A colour photograph of two women fishing on the banks of a water body. They are standing on rocks and there are ice floes in the water.

Rosemary Gilliat (L) and Barbara Hinds (R) fishing (MIKAN 4731485)

As a practicum student at Library and Archives Canada (LAC) this term, I read the diary in full, taking note of important dates, people, places, and events. This will help improve the archival descriptions of Gilliat’s photographs in LAC’s collection. Many of the photos taken by Gilliat during this trip have been included as part of Project Naming, a LAC initiative that enables Indigenous peoples to engage in identifying the people, places, and activities in historical photos. Gilliat’s 455-page diary and many of her photos from the Arctic will be available for the public to help transcribe, tag and describe in our new and upcoming tool Co-Lab!

A colour photograph of two Inuit children wearing traditional coats in front of a white tent in a rocky landscape.

Two children wearing white parkas in the Arctic (MIKAN 4324336)

Gilliat’s diary describes many fascinating aspects of the Arctic in the summer of 1960, reflected in the almost-daily entries. Gilliat describes the landscape of the north in spectacular detail, and particularly focuses on the Arctic flowers at the start of her travels, when she had not yet made many acquaintances. Her occasional frustration with friend and travel companion Hinds is relatable, and her frequent photographic mishaps (for example, forgetting to carry film) are amusing. The snippets of news from the outside world provide the reader with a glimpse of life at that time. For example, Gilliat receives news about the ongoing space race—Russian dogs Belka and Strelka successfully orbit the Earth and return from space in August 1960—prompting Gilliat to muse on when the world will see the first human in space, which would happen less than a year later in April 1961. Gilliat also takes note of women’s roles in the north, referencing the second wave women’s movement of the 1960s.

A colour photograph of a community of wooden houses on the shores of a water body. There are flowers in the foreground.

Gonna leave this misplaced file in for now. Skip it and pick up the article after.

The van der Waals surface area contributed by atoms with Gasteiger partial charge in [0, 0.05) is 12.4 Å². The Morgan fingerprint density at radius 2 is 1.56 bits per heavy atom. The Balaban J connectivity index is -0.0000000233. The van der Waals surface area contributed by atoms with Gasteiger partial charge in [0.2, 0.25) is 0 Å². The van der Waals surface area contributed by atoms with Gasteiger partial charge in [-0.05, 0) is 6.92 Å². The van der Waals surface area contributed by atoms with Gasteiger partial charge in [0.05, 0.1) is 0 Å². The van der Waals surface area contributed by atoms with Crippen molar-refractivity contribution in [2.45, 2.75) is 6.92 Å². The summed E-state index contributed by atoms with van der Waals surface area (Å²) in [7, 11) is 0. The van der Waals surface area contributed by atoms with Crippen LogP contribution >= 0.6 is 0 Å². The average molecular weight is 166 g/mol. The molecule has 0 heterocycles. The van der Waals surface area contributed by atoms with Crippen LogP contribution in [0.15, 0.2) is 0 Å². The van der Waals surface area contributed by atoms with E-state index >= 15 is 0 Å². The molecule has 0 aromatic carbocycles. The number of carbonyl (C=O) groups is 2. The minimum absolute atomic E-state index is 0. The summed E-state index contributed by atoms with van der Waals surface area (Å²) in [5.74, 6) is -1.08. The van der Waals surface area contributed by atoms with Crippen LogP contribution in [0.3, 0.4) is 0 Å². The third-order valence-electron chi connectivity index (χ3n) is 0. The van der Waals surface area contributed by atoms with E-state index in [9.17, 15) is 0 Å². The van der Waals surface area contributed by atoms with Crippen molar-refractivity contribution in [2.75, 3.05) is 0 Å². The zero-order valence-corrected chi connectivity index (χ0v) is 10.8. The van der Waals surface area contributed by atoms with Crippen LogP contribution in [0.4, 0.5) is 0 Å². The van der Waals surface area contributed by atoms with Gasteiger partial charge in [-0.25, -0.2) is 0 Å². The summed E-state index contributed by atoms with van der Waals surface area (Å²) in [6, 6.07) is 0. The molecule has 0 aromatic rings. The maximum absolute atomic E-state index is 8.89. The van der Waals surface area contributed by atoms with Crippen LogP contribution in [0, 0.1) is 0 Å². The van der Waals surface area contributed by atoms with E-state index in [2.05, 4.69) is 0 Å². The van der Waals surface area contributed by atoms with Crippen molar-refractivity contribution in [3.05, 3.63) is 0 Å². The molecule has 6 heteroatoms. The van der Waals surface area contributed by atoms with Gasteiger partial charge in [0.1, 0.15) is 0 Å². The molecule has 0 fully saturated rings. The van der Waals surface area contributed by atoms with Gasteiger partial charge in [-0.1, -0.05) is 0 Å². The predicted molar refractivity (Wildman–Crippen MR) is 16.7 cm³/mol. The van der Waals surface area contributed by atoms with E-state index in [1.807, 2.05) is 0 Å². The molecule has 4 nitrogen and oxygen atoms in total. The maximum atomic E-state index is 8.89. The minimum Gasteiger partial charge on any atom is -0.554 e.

Landscape view of wooden houses by the water (MIKAN 4731543)

Most importantly, Gilliat shares experiences with the Inuit of the communities she visits, accompanying members of the community while they fish for char, hunt for seals, and travel from one location to the next by boat or plane. Gilliat had a couple of near-death experiences travelling by boat through storms and ice, and was stranded a couple of times (once on an island for several days). In late August, she witnessed a beautiful polar bear swimming, only to realize that Eetuk, Isa, Sarpinak and Moshah, her Inuit companions, were going to kill it to provide food for their people. Gilliat’s expressive writing vividly explains her conflicting feelings on the event.

A colour photograph of a man seen in profile aiming a gun. He’s wearing a traditional fur-trimmed parka with alternating green and red stripes on the sleeves.

Oshaneetuk, a sculptor and hunter, on a seal hunt, Cape Dorset, Nunavut (MIKAN 4731420)

The hunting expeditions and tumultuous sailing events are thrilling, but the quiet moments between Gilliat and Inuit friends stand out. For example, in Cape Dorset, she meets Kingwatsiak, one of the oldest and most respected members of the community. Kingwatsiak invites Gilliat into his home and asks her to take a photograph of him. He also asks her to write a request on his behalf to Queen Elizabeth II. Kingwatsiak wishes for a photograph of her younger son, Prince Andrew, as his name (in English) is also Andrew. The letter is included in the diaries, and explains that he received a medal at the Queen’s coronation and travelled to Scotland as a young man and attended Queen Victoria’s Jubilee. He asks the Queen to deliver the photograph soon, as “I am now a very old man” and therefore may not have much time left.

A colour photograph of an elder wearing a traditional coat with green and red stripes on the sleeves. He is also wearing a medal with an image of Queen Victoria engraved on it.

Kingwatsiak in a tent, Cape Dorset, Nunavut (MIKAN 4324230)

Although much of the terminology and ways of thinking are outdated, Gilliat’s descriptive anecdotes and direct observations makes the diary a joy to read. She remains objective but eternally optimistic, describing what she sees but never letting it dampen her outlook on the beauty of the Arctic and the kindness and resolve of its people.


Katie Kendall was a practicum student (MA Art History, Carleton University) in the Exhibitions and Online Content Division at Library and Archives Canada.

 

Guest curator: Jeff Thomas

Banner for the guest curator series. CANADA 150 is in red along the left side of the banner and then the bilingual text: Canada: Who Do We Think We Are? and under that text is Guest curator series.Canada: Who Do We Think We Are? is a new exhibition by Library and Archives Canada (LAC) marking the 150th anniversary of Canadian Confederation. This exhibition is accompanied by a year-long blog series.

Join us every month during 2017 as experts, from LAC, across Canada and even farther afield, provide additional insights on items from the exhibition. Each “guest curator” discusses one item, then adds another to the exhibition—virtually.

Be sure to visit Canada: Who Do We Think We Are? at 395 Wellington Street in Ottawa between June 5, 2017, and March 1, 2018. Admission is free.